Viruses such as Bugbear and Conficker operate in a similar fashion, exercising their mass mailing capabilities but also opening a specific communications port on a victim’s computer from where an attacker gets access to the machine or utilizes the acquired computing power to build a botnet.
The first such a blended attack to successfully hit enterprise networks was back in 2001, when the Code Red virus penetrated hundreds of thousands of computers in a single day. Code Red was able to self-propagate and start DDoS attacks against a number of specific website IP addresses and was the first occurrence of a mass-spreading worm that was able to both infect computers within a sub-net of IP addresses and launch coordinated attacks against a third-party network address.
Modern-day blended threats are even more sophisticated compared to relatively harmless worms like Nimda or Code Red. For instance, a modern blended attack might involve the launch of a DDoS attack against an organization’s web server first while in the meantime the attackers install a rootkit malware by utilizing a custom version of a Trojan horse.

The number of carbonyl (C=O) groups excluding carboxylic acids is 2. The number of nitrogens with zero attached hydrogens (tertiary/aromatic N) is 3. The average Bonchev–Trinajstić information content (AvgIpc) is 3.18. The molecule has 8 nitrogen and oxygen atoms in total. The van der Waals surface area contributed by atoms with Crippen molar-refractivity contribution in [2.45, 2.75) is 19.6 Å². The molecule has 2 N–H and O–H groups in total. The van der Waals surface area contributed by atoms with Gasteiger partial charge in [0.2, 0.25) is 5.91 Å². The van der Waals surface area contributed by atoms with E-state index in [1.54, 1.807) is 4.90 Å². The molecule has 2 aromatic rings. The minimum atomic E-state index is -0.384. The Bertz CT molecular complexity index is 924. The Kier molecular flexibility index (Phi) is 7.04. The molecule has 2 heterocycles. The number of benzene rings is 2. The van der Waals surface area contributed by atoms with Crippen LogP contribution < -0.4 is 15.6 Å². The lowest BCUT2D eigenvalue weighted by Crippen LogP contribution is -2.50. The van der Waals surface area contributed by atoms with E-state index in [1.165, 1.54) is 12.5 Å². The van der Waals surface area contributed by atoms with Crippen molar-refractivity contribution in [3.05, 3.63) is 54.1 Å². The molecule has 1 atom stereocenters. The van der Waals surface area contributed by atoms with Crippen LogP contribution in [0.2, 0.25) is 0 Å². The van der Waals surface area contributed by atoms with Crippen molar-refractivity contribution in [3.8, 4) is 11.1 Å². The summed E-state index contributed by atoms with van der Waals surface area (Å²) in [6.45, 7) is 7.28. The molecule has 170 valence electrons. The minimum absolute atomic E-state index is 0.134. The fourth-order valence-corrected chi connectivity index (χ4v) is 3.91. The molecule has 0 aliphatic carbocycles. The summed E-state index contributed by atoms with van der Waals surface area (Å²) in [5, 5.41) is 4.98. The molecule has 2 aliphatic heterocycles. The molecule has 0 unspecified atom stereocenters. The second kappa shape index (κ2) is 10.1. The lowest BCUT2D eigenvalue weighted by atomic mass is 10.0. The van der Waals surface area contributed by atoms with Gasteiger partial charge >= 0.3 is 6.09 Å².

How A Blended Attack Operates
Blended attacks use a combination of multiple attack vectors and malware capabilities to achieve their ultimate goal. If a bad actor wants to launch a DDoS attack on an organization and infect them with a server rootkit during the attack, they will not use their own server for the purpose.
Instead, a possible scenario for a blended attack might be as follows:
- An attacker launches a phishing campaign against your organization or successfully compromises one of your collaboration apps
- The attack involves the submission of infected links that redirect your employees to a malicious website